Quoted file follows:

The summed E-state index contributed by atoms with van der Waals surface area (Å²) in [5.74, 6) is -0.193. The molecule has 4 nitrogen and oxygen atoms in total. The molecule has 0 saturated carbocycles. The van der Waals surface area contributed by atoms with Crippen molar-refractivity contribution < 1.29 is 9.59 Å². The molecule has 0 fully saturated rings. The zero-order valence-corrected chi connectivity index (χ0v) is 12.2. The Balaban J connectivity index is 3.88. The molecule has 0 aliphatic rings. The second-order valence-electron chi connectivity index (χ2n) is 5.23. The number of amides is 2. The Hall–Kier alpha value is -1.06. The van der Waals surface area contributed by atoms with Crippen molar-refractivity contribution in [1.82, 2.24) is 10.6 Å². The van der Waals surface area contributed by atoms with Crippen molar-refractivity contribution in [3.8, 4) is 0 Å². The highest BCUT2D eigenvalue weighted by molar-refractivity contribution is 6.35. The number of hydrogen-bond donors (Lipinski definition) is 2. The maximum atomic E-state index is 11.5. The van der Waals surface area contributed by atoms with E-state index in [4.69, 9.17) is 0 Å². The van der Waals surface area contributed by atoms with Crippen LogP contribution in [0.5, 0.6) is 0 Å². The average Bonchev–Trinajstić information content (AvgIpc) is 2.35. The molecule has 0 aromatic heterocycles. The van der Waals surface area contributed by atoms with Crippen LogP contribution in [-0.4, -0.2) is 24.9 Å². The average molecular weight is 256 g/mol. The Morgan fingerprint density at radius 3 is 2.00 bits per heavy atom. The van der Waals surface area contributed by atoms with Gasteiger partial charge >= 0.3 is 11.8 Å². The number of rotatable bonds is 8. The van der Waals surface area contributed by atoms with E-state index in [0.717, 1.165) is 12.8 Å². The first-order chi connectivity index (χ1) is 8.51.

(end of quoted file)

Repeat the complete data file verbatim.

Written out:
The summed E-state index contributed by atoms with van der Waals surface area (Å²) in [5.74, 6) is -0.193. The molecule has 4 nitrogen and oxygen atoms in total. The molecule has 0 saturated carbocycles. The van der Waals surface area contributed by atoms with Crippen molar-refractivity contribution < 1.29 is 9.59 Å². The molecule has 0 fully saturated rings. The zero-order valence-corrected chi connectivity index (χ0v) is 12.2. The Balaban J connectivity index is 3.88. The molecule has 0 aliphatic rings. The second-order valence-electron chi connectivity index (χ2n) is 5.23. The number of amides is 2. The Hall–Kier alpha value is -1.06. The van der Waals surface area contributed by atoms with Crippen molar-refractivity contribution in [1.82, 2.24) is 10.6 Å². The van der Waals surface area contributed by atoms with Crippen molar-refractivity contribution in [3.8, 4) is 0 Å². The highest BCUT2D eigenvalue weighted by molar-refractivity contribution is 6.35. The number of hydrogen-bond donors (Lipinski definition) is 2. The maximum atomic E-state index is 11.5. The van der Waals surface area contributed by atoms with E-state index in [4.69, 9.17) is 0 Å². The van der Waals surface area contributed by atoms with Crippen LogP contribution in [0.5, 0.6) is 0 Å². The average Bonchev–Trinajstić information content (AvgIpc) is 2.35. The molecule has 0 aromatic heterocycles. The van der Waals surface area contributed by atoms with Crippen LogP contribution in [-0.4, -0.2) is 24.9 Å². The average molecular weight is 256 g/mol. The Morgan fingerprint density at radius 3 is 2.00 bits per heavy atom. The van der Waals surface area contributed by atoms with Gasteiger partial charge >= 0.3 is 11.8 Å². The number of rotatable bonds is 8. The van der Waals surface area contributed by atoms with E-state index in [0.717, 1.165) is 12.8 Å². The first-order chi connectivity index (χ1) is 8.51.